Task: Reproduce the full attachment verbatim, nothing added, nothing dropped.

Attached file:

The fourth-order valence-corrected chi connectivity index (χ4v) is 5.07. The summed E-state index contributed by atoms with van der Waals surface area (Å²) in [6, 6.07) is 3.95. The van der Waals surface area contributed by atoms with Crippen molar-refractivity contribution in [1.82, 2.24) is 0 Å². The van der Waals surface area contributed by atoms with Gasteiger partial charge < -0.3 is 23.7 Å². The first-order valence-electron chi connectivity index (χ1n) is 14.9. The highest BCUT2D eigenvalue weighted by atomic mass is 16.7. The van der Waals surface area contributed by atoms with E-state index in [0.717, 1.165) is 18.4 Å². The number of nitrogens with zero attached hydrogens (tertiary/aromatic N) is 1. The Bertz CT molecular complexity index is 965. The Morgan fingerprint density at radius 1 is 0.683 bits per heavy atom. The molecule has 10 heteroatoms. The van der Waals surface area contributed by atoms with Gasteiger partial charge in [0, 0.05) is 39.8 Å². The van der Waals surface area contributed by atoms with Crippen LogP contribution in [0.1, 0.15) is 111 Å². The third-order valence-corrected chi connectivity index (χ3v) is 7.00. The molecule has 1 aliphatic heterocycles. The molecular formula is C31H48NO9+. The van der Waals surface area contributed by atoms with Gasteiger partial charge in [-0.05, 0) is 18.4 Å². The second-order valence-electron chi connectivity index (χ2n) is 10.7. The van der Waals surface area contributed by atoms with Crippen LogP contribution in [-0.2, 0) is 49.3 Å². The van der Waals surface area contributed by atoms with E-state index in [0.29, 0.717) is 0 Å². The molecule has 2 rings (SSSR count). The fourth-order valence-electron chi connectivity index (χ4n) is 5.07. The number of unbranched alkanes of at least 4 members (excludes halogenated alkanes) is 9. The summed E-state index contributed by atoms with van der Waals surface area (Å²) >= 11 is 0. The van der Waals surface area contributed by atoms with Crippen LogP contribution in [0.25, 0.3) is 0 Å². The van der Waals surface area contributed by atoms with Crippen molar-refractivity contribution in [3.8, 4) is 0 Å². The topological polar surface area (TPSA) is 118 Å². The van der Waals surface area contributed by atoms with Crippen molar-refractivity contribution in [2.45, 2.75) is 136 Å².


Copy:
The fourth-order valence-corrected chi connectivity index (χ4v) is 5.07. The summed E-state index contributed by atoms with van der Waals surface area (Å²) in [6, 6.07) is 3.95. The van der Waals surface area contributed by atoms with Crippen molar-refractivity contribution in [1.82, 2.24) is 0 Å². The van der Waals surface area contributed by atoms with Gasteiger partial charge < -0.3 is 23.7 Å². The first-order valence-electron chi connectivity index (χ1n) is 14.9. The highest BCUT2D eigenvalue weighted by atomic mass is 16.7. The van der Waals surface area contributed by atoms with E-state index in [0.717, 1.165) is 18.4 Å². The number of nitrogens with zero attached hydrogens (tertiary/aromatic N) is 1. The Bertz CT molecular complexity index is 965. The Morgan fingerprint density at radius 1 is 0.683 bits per heavy atom. The molecule has 10 heteroatoms. The van der Waals surface area contributed by atoms with Gasteiger partial charge in [0, 0.05) is 39.8 Å². The van der Waals surface area contributed by atoms with Crippen LogP contribution in [0.1, 0.15) is 111 Å². The third-order valence-corrected chi connectivity index (χ3v) is 7.00. The molecule has 1 aliphatic heterocycles. The molecular formula is C31H48NO9+. The van der Waals surface area contributed by atoms with Gasteiger partial charge in [-0.05, 0) is 18.4 Å². The second-order valence-electron chi connectivity index (χ2n) is 10.7. The van der Waals surface area contributed by atoms with Crippen LogP contribution in [-0.2, 0) is 49.3 Å². The van der Waals surface area contributed by atoms with E-state index in [0.29, 0.717) is 0 Å². The molecule has 2 rings (SSSR count). The fourth-order valence-electron chi connectivity index (χ4n) is 5.07. The number of unbranched alkanes of at least 4 members (excludes halogenated alkanes) is 9. The summed E-state index contributed by atoms with van der Waals surface area (Å²) >= 11 is 0. The van der Waals surface area contributed by atoms with Crippen LogP contribution in [0.25, 0.3) is 0 Å². The van der Waals surface area contributed by atoms with Crippen molar-refractivity contribution in [3.8, 4) is 0 Å². The topological polar surface area (TPSA) is 118 Å². The van der Waals surface area contributed by atoms with Crippen molar-refractivity contribution in [2.45, 2.75) is 136 Å².